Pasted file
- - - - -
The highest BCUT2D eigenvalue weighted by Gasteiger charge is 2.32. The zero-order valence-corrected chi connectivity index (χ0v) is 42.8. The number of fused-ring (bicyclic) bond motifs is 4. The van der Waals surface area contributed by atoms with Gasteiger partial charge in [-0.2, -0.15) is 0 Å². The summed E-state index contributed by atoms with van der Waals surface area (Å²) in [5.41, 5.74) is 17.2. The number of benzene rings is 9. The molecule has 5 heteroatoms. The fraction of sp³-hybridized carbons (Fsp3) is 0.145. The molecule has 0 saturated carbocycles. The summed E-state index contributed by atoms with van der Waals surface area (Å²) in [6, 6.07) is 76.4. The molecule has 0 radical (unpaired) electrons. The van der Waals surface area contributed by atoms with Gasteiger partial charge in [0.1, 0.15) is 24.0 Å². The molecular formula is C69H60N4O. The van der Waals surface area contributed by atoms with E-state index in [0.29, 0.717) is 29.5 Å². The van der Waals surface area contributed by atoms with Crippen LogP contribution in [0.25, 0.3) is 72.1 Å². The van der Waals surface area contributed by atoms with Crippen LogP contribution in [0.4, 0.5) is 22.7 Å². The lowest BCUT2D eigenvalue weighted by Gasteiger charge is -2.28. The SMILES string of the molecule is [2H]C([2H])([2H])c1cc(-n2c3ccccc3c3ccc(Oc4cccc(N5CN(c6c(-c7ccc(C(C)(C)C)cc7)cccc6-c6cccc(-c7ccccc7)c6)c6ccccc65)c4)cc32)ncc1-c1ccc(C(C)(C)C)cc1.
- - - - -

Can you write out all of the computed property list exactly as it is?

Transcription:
The highest BCUT2D eigenvalue weighted by Gasteiger charge is 2.32. The zero-order valence-corrected chi connectivity index (χ0v) is 42.8. The number of fused-ring (bicyclic) bond motifs is 4. The van der Waals surface area contributed by atoms with Gasteiger partial charge in [-0.2, -0.15) is 0 Å². The summed E-state index contributed by atoms with van der Waals surface area (Å²) in [5.41, 5.74) is 17.2. The number of benzene rings is 9. The molecule has 5 heteroatoms. The fraction of sp³-hybridized carbons (Fsp3) is 0.145. The molecule has 0 saturated carbocycles. The summed E-state index contributed by atoms with van der Waals surface area (Å²) in [6, 6.07) is 76.4. The molecule has 0 radical (unpaired) electrons. The van der Waals surface area contributed by atoms with Gasteiger partial charge in [0.1, 0.15) is 24.0 Å². The molecular formula is C69H60N4O. The van der Waals surface area contributed by atoms with E-state index in [0.29, 0.717) is 29.5 Å². The van der Waals surface area contributed by atoms with Crippen LogP contribution in [0.25, 0.3) is 72.1 Å². The van der Waals surface area contributed by atoms with Crippen LogP contribution in [0.4, 0.5) is 22.7 Å². The lowest BCUT2D eigenvalue weighted by Gasteiger charge is -2.28. The SMILES string of the molecule is [2H]C([2H])([2H])c1cc(-n2c3ccccc3c3ccc(Oc4cccc(N5CN(c6c(-c7ccc(C(C)(C)C)cc7)cccc6-c6cccc(-c7ccccc7)c6)c6ccccc65)c4)cc32)ncc1-c1ccc(C(C)(C)C)cc1.